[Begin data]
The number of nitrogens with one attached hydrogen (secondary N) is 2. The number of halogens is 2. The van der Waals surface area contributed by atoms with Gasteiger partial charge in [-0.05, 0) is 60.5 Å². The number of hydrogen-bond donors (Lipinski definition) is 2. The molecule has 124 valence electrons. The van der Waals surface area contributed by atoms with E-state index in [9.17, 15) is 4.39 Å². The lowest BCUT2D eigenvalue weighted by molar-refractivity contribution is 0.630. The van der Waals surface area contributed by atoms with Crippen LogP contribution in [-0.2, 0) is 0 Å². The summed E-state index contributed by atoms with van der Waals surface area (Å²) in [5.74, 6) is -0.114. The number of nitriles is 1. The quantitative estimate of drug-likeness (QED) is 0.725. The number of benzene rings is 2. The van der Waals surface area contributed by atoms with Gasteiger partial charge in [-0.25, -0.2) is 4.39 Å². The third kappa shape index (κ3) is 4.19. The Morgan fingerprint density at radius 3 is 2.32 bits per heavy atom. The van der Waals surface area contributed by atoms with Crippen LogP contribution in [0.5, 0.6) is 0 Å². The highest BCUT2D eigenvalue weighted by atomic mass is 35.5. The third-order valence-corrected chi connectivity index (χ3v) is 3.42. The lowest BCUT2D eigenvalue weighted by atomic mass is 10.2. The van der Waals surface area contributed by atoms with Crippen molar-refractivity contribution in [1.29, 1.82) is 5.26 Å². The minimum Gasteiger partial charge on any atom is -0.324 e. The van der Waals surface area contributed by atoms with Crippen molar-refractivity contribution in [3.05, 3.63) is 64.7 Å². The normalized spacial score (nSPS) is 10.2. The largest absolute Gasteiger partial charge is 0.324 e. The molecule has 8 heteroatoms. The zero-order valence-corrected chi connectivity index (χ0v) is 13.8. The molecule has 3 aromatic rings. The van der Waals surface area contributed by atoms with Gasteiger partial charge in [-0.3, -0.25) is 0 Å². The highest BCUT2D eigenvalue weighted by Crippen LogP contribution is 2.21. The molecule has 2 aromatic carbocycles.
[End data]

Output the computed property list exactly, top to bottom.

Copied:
The number of nitrogens with one attached hydrogen (secondary N) is 2. The number of halogens is 2. The van der Waals surface area contributed by atoms with Gasteiger partial charge in [-0.05, 0) is 60.5 Å². The number of hydrogen-bond donors (Lipinski definition) is 2. The molecule has 124 valence electrons. The van der Waals surface area contributed by atoms with E-state index in [9.17, 15) is 4.39 Å². The lowest BCUT2D eigenvalue weighted by molar-refractivity contribution is 0.630. The van der Waals surface area contributed by atoms with Crippen LogP contribution in [-0.2, 0) is 0 Å². The summed E-state index contributed by atoms with van der Waals surface area (Å²) in [5.74, 6) is -0.114. The number of nitriles is 1. The quantitative estimate of drug-likeness (QED) is 0.725. The number of benzene rings is 2. The van der Waals surface area contributed by atoms with Gasteiger partial charge in [-0.25, -0.2) is 4.39 Å². The third kappa shape index (κ3) is 4.19. The Morgan fingerprint density at radius 3 is 2.32 bits per heavy atom. The van der Waals surface area contributed by atoms with Crippen LogP contribution in [0.5, 0.6) is 0 Å². The highest BCUT2D eigenvalue weighted by atomic mass is 35.5. The third-order valence-corrected chi connectivity index (χ3v) is 3.42. The lowest BCUT2D eigenvalue weighted by atomic mass is 10.2. The van der Waals surface area contributed by atoms with Crippen molar-refractivity contribution in [1.29, 1.82) is 5.26 Å². The minimum Gasteiger partial charge on any atom is -0.324 e. The van der Waals surface area contributed by atoms with Crippen molar-refractivity contribution in [3.05, 3.63) is 64.7 Å². The normalized spacial score (nSPS) is 10.2. The largest absolute Gasteiger partial charge is 0.324 e. The molecule has 8 heteroatoms. The zero-order valence-corrected chi connectivity index (χ0v) is 13.8. The molecule has 3 aromatic rings. The van der Waals surface area contributed by atoms with Gasteiger partial charge in [-0.3, -0.25) is 0 Å². The highest BCUT2D eigenvalue weighted by Crippen LogP contribution is 2.21. The molecule has 2 aromatic carbocycles.